Send to

Choose Destination
See comment in PubMed Commons below
Am J Cardiol. 2010 Jul 1;106(1):129-34. doi: 10.1016/j.amjcard.2010.02.025. Epub 2010 May 13.

Association between anatomic features of atrial septal abnormalities obtained by omni-plane transesophageal echocardiography and stroke recurrence in cryptogenic stroke patients with patent foramen ovale.

Author information

Division of Cardiology, Asan Medical Center, University of Ulsan College of Medicine, Seoul, South Korea.


The association between the anatomic characteristics obtained by omni-plane transesophageal echocardiography (TEE) and stroke recurrence in patients with cryptogenic stroke and patent foramen ovale (PFO) remains unclear. In the present longitudinal follow-up study, we sought to investigate whether PFO findings assessed by TEE can predict stroke recurrence. Of the 1,014 consecutive patients with acute ischemic stroke referred for TEE, 184 (mean +/- SD age, 51 +/- 14 years) were classified as having cryptogenic stroke with PFO, and follow-up data were available for 181 patients. During follow-up (median 3.5 years), 14 patients (7.7%) experienced stroke recurrence. Multivariate analysis showed that atrial septal aneurysm or hypermobility of the atrial septum (hazard ratio 6.04, 95% confidence interval 1.84 to 19.86, p = 0.003) and PFO size (hazard ratio 3.00, 95% confidence interval 1.96 to 4.60, p <0.0001) were independent predictors of stroke recurrence. The optimal cutoff value of PFO to predict stroke recurrence within 3 years was 3.0 mm (95% confidence interval 2.1 to 3.7 mm, area under the curve 0.889, p <0.001) with a sensitivity and specificity of 90.0% and 79.4%, respectively. Using this cutoff, the 3-year stroke recurrence-free survival rates differed significantly (98.9 +/- 1.1% vs 71.5 +/- 16.2%, p <0.001). In conclusion, our data suggest that risk stratification might be possible using the findings from TEE. The prophylactic benefit of PFO closure from these findings needs additional investigation.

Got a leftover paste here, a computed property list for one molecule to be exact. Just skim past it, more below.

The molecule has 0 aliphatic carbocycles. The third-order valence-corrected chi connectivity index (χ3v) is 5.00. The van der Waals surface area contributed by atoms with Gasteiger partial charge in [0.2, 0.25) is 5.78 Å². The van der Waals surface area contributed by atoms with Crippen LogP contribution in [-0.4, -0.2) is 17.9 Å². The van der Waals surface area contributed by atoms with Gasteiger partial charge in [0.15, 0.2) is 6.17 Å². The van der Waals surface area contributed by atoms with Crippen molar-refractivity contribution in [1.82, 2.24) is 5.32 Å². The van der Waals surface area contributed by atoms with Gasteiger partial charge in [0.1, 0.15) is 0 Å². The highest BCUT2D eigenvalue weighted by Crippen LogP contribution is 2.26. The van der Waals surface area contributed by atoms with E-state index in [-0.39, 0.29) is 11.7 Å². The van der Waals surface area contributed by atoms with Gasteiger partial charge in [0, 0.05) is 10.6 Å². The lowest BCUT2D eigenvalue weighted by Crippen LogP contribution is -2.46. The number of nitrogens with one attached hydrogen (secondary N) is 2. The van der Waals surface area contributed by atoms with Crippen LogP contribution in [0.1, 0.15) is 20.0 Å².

[Indexed for MEDLINE]
PubMed Commons home

PubMed Commons

How to join PubMed Commons

    Supplemental Content

    Full text links

    Icon for Elsevier Science
    Loading ...
    Support Center